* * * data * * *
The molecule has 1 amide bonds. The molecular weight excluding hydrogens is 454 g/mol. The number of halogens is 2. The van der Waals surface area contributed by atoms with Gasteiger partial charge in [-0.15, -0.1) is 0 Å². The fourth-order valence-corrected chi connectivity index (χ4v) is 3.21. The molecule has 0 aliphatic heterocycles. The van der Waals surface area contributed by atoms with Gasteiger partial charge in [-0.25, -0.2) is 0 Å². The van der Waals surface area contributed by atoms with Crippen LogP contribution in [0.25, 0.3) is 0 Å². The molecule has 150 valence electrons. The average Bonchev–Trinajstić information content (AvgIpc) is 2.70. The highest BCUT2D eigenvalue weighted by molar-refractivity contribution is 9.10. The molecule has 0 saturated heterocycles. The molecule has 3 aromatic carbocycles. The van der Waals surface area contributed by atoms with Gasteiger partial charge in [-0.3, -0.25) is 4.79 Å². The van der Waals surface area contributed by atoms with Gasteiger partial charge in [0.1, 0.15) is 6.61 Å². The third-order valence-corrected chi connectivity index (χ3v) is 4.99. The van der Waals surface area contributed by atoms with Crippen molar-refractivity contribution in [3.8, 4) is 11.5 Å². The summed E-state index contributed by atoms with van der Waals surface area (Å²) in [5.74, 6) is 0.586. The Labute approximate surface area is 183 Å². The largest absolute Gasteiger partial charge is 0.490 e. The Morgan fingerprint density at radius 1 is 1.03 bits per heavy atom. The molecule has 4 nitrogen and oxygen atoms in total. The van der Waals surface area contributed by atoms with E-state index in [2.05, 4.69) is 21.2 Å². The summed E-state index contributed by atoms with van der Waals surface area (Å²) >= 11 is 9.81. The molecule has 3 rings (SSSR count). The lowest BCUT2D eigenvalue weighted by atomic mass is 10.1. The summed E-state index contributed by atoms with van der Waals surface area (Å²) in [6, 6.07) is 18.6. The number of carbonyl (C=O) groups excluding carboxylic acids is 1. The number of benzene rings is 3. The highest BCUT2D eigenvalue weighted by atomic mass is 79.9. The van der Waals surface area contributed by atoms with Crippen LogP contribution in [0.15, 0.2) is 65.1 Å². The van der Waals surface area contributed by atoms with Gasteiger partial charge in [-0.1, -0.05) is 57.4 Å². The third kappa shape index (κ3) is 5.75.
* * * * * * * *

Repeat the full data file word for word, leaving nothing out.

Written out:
The molecule has 1 amide bonds. The molecular weight excluding hydrogens is 454 g/mol. The number of halogens is 2. The van der Waals surface area contributed by atoms with Gasteiger partial charge in [-0.15, -0.1) is 0 Å². The fourth-order valence-corrected chi connectivity index (χ4v) is 3.21. The molecule has 0 aliphatic heterocycles. The van der Waals surface area contributed by atoms with Gasteiger partial charge in [-0.25, -0.2) is 0 Å². The van der Waals surface area contributed by atoms with Crippen LogP contribution in [0.25, 0.3) is 0 Å². The molecule has 150 valence electrons. The average Bonchev–Trinajstić information content (AvgIpc) is 2.70. The highest BCUT2D eigenvalue weighted by molar-refractivity contribution is 9.10. The molecule has 0 saturated heterocycles. The molecule has 3 aromatic carbocycles. The van der Waals surface area contributed by atoms with Gasteiger partial charge in [-0.3, -0.25) is 4.79 Å². The van der Waals surface area contributed by atoms with Gasteiger partial charge in [0.1, 0.15) is 6.61 Å². The third-order valence-corrected chi connectivity index (χ3v) is 4.99. The van der Waals surface area contributed by atoms with Crippen molar-refractivity contribution in [3.8, 4) is 11.5 Å². The summed E-state index contributed by atoms with van der Waals surface area (Å²) in [5.74, 6) is 0.586. The Labute approximate surface area is 183 Å². The largest absolute Gasteiger partial charge is 0.490 e. The Morgan fingerprint density at radius 1 is 1.03 bits per heavy atom. The molecule has 4 nitrogen and oxygen atoms in total. The van der Waals surface area contributed by atoms with E-state index in [2.05, 4.69) is 21.2 Å². The summed E-state index contributed by atoms with van der Waals surface area (Å²) >= 11 is 9.81. The molecule has 3 rings (SSSR count). The lowest BCUT2D eigenvalue weighted by atomic mass is 10.1. The summed E-state index contributed by atoms with van der Waals surface area (Å²) in [6, 6.07) is 18.6. The number of carbonyl (C=O) groups excluding carboxylic acids is 1. The number of benzene rings is 3. The highest BCUT2D eigenvalue weighted by atomic mass is 79.9. The van der Waals surface area contributed by atoms with Crippen LogP contribution in [0.15, 0.2) is 65.1 Å². The van der Waals surface area contributed by atoms with Gasteiger partial charge in [-0.1, -0.05) is 57.4 Å². The third kappa shape index (κ3) is 5.75.